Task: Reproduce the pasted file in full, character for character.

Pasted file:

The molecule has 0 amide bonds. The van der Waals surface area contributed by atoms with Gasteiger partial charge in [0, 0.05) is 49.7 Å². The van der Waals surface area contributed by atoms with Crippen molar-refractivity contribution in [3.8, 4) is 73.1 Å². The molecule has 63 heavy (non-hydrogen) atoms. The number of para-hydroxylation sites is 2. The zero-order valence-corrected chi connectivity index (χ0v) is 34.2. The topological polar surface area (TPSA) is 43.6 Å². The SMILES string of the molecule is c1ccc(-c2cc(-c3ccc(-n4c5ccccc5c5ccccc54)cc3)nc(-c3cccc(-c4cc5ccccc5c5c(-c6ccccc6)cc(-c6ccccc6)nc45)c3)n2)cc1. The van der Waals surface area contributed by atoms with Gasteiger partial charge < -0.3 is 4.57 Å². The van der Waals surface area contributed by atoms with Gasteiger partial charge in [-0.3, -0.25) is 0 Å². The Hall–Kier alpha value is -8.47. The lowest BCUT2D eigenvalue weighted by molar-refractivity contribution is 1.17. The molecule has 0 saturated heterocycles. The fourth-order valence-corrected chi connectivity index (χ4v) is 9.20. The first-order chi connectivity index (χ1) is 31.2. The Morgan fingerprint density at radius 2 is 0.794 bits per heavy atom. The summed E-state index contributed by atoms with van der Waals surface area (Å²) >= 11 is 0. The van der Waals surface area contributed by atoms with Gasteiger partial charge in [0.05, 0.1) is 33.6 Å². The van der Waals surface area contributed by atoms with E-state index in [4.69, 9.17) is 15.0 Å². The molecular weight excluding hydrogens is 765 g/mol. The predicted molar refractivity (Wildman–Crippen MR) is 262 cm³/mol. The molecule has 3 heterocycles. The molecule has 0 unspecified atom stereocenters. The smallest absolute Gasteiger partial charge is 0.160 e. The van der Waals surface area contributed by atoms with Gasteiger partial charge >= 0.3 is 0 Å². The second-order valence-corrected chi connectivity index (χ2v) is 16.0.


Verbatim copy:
The molecule has 0 amide bonds. The van der Waals surface area contributed by atoms with Gasteiger partial charge in [0, 0.05) is 49.7 Å². The van der Waals surface area contributed by atoms with Crippen molar-refractivity contribution in [3.8, 4) is 73.1 Å². The molecule has 63 heavy (non-hydrogen) atoms. The number of para-hydroxylation sites is 2. The zero-order valence-corrected chi connectivity index (χ0v) is 34.2. The topological polar surface area (TPSA) is 43.6 Å². The SMILES string of the molecule is c1ccc(-c2cc(-c3ccc(-n4c5ccccc5c5ccccc54)cc3)nc(-c3cccc(-c4cc5ccccc5c5c(-c6ccccc6)cc(-c6ccccc6)nc45)c3)n2)cc1. The van der Waals surface area contributed by atoms with Gasteiger partial charge < -0.3 is 4.57 Å². The van der Waals surface area contributed by atoms with Gasteiger partial charge in [-0.3, -0.25) is 0 Å². The Hall–Kier alpha value is -8.47. The lowest BCUT2D eigenvalue weighted by molar-refractivity contribution is 1.17. The molecule has 0 saturated heterocycles. The fourth-order valence-corrected chi connectivity index (χ4v) is 9.20. The first-order chi connectivity index (χ1) is 31.2. The Morgan fingerprint density at radius 2 is 0.794 bits per heavy atom. The summed E-state index contributed by atoms with van der Waals surface area (Å²) >= 11 is 0. The van der Waals surface area contributed by atoms with Gasteiger partial charge in [0.05, 0.1) is 33.6 Å². The van der Waals surface area contributed by atoms with E-state index in [4.69, 9.17) is 15.0 Å². The molecular weight excluding hydrogens is 765 g/mol. The predicted molar refractivity (Wildman–Crippen MR) is 262 cm³/mol. The molecule has 3 heterocycles. The molecule has 0 unspecified atom stereocenters. The smallest absolute Gasteiger partial charge is 0.160 e. The van der Waals surface area contributed by atoms with Gasteiger partial charge >= 0.3 is 0 Å². The second-order valence-corrected chi connectivity index (χ2v) is 16.0.